Groups including the Oregon ACLU, CAIR Oregon, and Portland Copwatch call on the city to nix JTTF involvement this morning.
Groups including the Oregon ACLU, CAIR Oregon, and Portland Copwatch call on the city to nix JTTF involvement this morning. Dirk Vanderhart

If civil liberties advocates get their way, Portland's latest city council might be the third in a row to consider the city's involvement with federal anti-terror investigations.

In a call that's become familiar in the last 10 years, a group of organizations including the ACLU of Oregon, Portland Copwatch, the National Lawyers' Guild, and the Council on American-Islamic Relations of Oregon, launched a campaign today to convince the city to cease participation in the FBI-led Joint Terrorism Task Force.

The groups raise long-held concerns that the JTTF ropes local cops into surveillance efforts that are secretive and might be problematic. But they're also using the administration of Donald Trump—specifically, its targeting of Muslim immigrants and other communities—as leverage to try to convince Portland to wash its hands of the matter.

"President Trump has made it clear he plans to target people based on their religion (Muslims), national origin (immigrants), and political beliefs (protesters), not to mention the media and others," reads a letter signed by 24 organizations and individuals, and submitted to Portland City Council today.

Portland currently dedicates two officers to the JTTF, and has a memorandum of understanding with the federal government sealing the deal. The officers who participate in the taskforce are given security clearance higher than that of Police Chief Danielle Outlaw or Mayor Ted Wheeler, and the activities of the JTTF are closely guarded secrets.

(Former Mayor Charlie Hales applied for secret clearance, but was denied in 2014. Wheeler hasn't applied his office says, adding "the Mayor receives regular updates during briefings, particularly with regard to drug trafficking and child sex trafficking.")

The FBI calls its 104 JTTFs "our nation’s front line on terrorism: small cells of highly trained, locally based, passionately committed investigators, analysts, linguists, SWAT experts, and other specialists from dozens of U.S. law enforcement and intelligence agencies."

But civil liberties groups have long bristled at secret activities they believe might easily cross the line. The latest campaign suggests JTTF involvement could spur local cops to break state laws, including a statute that prevents local law enforcement from surveilling groups not suspected of crimes, anti-profiling legislation, and Oregon's 30-year-old sanctuary law.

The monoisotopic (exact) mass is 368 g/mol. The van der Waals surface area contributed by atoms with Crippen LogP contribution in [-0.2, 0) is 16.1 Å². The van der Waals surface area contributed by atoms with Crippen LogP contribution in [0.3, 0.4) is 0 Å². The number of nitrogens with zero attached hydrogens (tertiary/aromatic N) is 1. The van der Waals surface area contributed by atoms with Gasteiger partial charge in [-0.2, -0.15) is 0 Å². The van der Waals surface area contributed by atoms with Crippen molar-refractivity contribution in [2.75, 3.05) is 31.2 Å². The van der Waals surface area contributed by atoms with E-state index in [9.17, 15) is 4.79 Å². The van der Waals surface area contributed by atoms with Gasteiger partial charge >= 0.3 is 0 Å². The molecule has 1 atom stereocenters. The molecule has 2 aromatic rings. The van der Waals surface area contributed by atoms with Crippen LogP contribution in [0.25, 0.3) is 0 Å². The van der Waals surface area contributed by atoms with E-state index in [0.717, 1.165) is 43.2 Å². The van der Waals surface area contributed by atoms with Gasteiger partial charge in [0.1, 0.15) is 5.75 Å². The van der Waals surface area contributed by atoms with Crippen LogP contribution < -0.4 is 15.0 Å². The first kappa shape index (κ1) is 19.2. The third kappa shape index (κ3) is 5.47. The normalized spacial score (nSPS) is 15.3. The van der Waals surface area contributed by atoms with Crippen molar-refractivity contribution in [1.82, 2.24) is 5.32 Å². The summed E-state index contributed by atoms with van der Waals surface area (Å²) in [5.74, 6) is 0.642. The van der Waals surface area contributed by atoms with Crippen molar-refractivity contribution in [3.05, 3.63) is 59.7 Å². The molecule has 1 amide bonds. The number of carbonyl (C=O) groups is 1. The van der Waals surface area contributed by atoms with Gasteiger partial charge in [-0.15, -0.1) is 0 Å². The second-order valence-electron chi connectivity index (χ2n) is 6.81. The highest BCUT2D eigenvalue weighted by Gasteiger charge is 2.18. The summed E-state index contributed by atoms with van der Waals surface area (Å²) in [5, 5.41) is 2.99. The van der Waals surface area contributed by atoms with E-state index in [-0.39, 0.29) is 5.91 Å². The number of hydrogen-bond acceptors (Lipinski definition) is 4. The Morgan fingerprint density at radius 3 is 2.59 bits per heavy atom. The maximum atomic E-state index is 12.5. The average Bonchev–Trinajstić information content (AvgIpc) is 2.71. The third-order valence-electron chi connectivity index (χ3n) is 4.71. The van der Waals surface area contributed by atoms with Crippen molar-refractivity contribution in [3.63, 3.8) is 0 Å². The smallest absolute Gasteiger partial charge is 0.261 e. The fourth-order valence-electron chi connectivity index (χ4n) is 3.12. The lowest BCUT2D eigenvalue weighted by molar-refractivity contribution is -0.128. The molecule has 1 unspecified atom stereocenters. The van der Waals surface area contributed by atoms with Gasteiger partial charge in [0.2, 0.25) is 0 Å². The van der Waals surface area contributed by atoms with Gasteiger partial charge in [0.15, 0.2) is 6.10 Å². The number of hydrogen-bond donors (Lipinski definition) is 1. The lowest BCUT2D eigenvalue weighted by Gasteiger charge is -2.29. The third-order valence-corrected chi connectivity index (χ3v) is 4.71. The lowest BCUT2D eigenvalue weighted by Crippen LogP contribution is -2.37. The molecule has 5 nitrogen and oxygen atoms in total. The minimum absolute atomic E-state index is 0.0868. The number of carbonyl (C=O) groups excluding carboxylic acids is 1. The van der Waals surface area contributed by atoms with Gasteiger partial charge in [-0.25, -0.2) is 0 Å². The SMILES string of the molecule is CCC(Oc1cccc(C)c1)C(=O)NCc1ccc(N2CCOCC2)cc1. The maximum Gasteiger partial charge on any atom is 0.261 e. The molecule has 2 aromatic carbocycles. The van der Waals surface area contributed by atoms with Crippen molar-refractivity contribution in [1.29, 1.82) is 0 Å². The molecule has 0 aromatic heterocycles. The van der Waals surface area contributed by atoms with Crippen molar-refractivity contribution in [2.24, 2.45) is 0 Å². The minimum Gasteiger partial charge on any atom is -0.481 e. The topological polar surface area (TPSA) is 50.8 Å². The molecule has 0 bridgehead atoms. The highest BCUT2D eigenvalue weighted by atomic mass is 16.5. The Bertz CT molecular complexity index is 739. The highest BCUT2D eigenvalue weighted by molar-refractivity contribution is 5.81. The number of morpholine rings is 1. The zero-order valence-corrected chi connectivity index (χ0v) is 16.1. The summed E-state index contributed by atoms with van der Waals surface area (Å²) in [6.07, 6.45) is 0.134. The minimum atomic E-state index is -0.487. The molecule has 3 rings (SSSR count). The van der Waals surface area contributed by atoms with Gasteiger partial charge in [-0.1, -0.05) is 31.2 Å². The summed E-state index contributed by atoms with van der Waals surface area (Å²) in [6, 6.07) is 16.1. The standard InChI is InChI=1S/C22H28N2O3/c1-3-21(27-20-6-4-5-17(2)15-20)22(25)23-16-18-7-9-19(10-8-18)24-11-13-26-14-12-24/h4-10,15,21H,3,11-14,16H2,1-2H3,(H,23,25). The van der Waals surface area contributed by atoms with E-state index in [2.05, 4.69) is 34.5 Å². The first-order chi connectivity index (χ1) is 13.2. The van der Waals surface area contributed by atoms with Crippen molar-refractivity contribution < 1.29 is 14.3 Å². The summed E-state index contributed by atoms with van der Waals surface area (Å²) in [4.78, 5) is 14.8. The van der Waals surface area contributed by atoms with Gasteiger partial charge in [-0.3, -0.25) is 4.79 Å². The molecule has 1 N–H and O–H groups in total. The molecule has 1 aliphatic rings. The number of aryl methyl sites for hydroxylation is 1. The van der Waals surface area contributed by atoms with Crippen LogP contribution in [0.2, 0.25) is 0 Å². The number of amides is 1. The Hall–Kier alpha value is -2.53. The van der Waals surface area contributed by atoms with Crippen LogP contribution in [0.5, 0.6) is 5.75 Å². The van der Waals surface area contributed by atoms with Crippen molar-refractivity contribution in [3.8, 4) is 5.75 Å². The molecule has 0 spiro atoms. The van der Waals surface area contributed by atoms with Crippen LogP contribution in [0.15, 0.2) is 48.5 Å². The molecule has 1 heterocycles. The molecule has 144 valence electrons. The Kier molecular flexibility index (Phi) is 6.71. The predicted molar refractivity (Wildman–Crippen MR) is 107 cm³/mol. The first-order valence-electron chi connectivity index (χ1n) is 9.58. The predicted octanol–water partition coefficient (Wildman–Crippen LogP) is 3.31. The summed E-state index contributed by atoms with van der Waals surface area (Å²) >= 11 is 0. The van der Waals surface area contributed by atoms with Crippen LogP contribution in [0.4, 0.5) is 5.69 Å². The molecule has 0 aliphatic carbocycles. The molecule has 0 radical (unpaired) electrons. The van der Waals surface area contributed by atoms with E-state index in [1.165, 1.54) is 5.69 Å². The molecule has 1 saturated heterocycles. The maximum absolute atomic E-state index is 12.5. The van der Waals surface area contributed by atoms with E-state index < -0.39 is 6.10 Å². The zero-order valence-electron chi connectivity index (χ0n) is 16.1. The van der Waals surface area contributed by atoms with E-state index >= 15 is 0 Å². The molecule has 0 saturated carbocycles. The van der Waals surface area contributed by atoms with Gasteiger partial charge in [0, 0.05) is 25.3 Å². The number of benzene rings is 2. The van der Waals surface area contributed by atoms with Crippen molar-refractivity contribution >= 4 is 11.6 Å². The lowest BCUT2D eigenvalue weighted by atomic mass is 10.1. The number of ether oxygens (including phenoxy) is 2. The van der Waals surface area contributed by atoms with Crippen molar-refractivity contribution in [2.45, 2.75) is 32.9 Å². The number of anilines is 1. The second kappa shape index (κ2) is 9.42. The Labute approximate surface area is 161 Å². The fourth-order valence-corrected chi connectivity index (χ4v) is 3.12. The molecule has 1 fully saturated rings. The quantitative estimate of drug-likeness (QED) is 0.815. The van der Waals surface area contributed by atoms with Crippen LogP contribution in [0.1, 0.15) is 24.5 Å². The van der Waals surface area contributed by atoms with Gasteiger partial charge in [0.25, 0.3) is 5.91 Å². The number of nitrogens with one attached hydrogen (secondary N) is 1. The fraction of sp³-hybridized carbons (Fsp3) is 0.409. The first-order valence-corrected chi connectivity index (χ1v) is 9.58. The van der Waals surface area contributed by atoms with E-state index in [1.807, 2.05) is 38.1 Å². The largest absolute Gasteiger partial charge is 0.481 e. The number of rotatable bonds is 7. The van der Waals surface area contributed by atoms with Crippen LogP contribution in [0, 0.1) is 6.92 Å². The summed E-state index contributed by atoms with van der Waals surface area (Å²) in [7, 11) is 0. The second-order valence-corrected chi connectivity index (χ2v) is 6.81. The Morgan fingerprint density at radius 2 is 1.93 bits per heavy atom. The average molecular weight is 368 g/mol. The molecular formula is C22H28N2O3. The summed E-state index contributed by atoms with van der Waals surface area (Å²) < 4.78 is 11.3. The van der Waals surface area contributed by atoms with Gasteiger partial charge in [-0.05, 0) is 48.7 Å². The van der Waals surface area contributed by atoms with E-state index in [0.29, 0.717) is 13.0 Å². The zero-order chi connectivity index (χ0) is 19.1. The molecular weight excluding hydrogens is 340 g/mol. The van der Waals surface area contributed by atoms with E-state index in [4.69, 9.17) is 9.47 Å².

"Because it operates under a veil of secrecy with very little oversight, the true extent of rights violations committed by the JTTF is unclear," Kimberly McCullough, policy director for the ACLU of Oregon, said in a prepared statement. "This lack of transparency also makes it very difficult to know how and when rights violations involve Portland Police Bureau officers."

The city has a rollercoaster relationship with the JTTF. In 2005, under the leadership of then-Mayor Tom Potter, the city severed ties with the taskforce, partly amid civil liberties concerns (Commissioner Dan Saltzman was the lone vote against that move).

Then in November 2010, the FBI announced a young Muslim man had tried to blow up Portland's Christmas tree lighting ceremony (after having his hand held by the FBI throughout the "plot"). Immediately afterward, Saltzman began agitating for Portland to re-join the JTTF, and in April 2011 the city voted to partially reunite with the group.

In 2015, on the heels of terror attacks in cities around the globe, City Council voted to fully re-join the JTTF. It was a 3-2 decision, in which Hales cast the decisive vote (current commissioners Fish and Saltzman joined him in support, current Commissioner Amanda Fritz voted against along with former Commissioner Steve Novick).

Portland's not the only city that's had heartburn about the JTTF. Earlier this year, San Francisco police pulled out the their local task force, spurring dire warnings from federal officials in the process.

There's not yet any indication the current council, which includes a new mayor in Wheeler and a new commissioner, Chloe Eudaly, wants to take up the debate again. The groups launching the latest campaign said today they hadn't asked current councilmembers about the matter.

Among supporters for severing JTTF ties is Brandon Mayfield, a local attorney who was improperly surveilled and imprisoned by the FBI in 2004. He said today that with the JTTF, the federal government is asking local officers to participate in a "witch hunt."

Also speaking today: Kayse Jama, executive director of Unite Oregon and a candidate for state senate, and Seemab Hussaini of CAIR-Oregon.

"No human being is illegal," Husseini said this morning, "however if you're an american Muslim you might feel like you are."